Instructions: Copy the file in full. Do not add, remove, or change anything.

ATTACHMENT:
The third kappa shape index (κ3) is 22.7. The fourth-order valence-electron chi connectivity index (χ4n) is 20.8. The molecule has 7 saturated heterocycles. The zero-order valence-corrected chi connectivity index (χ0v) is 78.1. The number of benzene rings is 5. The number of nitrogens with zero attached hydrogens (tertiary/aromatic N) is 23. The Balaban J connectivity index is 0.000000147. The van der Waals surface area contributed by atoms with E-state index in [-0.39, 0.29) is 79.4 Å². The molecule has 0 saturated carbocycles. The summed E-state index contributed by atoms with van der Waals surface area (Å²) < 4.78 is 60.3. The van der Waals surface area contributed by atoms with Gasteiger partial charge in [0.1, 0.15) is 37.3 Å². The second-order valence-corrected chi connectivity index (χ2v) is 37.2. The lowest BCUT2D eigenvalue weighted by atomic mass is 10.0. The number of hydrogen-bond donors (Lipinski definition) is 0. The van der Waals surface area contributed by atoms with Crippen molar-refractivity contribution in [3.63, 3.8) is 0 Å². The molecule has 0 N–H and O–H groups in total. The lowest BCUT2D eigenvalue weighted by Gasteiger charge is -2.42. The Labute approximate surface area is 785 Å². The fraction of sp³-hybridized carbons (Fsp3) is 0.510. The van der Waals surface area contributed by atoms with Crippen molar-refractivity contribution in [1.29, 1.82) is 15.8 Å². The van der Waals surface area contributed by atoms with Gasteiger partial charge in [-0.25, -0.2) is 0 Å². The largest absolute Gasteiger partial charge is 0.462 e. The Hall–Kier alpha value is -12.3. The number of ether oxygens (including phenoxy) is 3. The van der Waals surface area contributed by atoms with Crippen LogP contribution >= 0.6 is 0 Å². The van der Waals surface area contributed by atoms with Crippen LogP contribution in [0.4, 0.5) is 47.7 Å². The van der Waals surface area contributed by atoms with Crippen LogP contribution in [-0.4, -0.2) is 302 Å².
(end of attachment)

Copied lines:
The third kappa shape index (κ3) is 22.7. The fourth-order valence-electron chi connectivity index (χ4n) is 20.8. The molecule has 7 saturated heterocycles. The zero-order valence-corrected chi connectivity index (χ0v) is 78.1. The number of benzene rings is 5. The number of nitrogens with zero attached hydrogens (tertiary/aromatic N) is 23. The Balaban J connectivity index is 0.000000147. The van der Waals surface area contributed by atoms with E-state index in [-0.39, 0.29) is 79.4 Å². The molecule has 0 saturated carbocycles. The summed E-state index contributed by atoms with van der Waals surface area (Å²) < 4.78 is 60.3. The van der Waals surface area contributed by atoms with Gasteiger partial charge in [0.1, 0.15) is 37.3 Å². The second-order valence-corrected chi connectivity index (χ2v) is 37.2. The lowest BCUT2D eigenvalue weighted by atomic mass is 10.0. The number of hydrogen-bond donors (Lipinski definition) is 0. The van der Waals surface area contributed by atoms with Crippen molar-refractivity contribution in [3.63, 3.8) is 0 Å². The molecule has 0 N–H and O–H groups in total. The lowest BCUT2D eigenvalue weighted by Gasteiger charge is -2.42. The Labute approximate surface area is 785 Å². The fraction of sp³-hybridized carbons (Fsp3) is 0.510. The van der Waals surface area contributed by atoms with Crippen molar-refractivity contribution in [1.29, 1.82) is 15.8 Å². The van der Waals surface area contributed by atoms with Gasteiger partial charge in [-0.25, -0.2) is 0 Å². The largest absolute Gasteiger partial charge is 0.462 e. The Hall–Kier alpha value is -12.3. The number of ether oxygens (including phenoxy) is 3. The van der Waals surface area contributed by atoms with Crippen LogP contribution >= 0.6 is 0 Å². The van der Waals surface area contributed by atoms with Crippen LogP contribution in [0.4, 0.5) is 47.7 Å². The van der Waals surface area contributed by atoms with Crippen LogP contribution in [-0.4, -0.2) is 302 Å².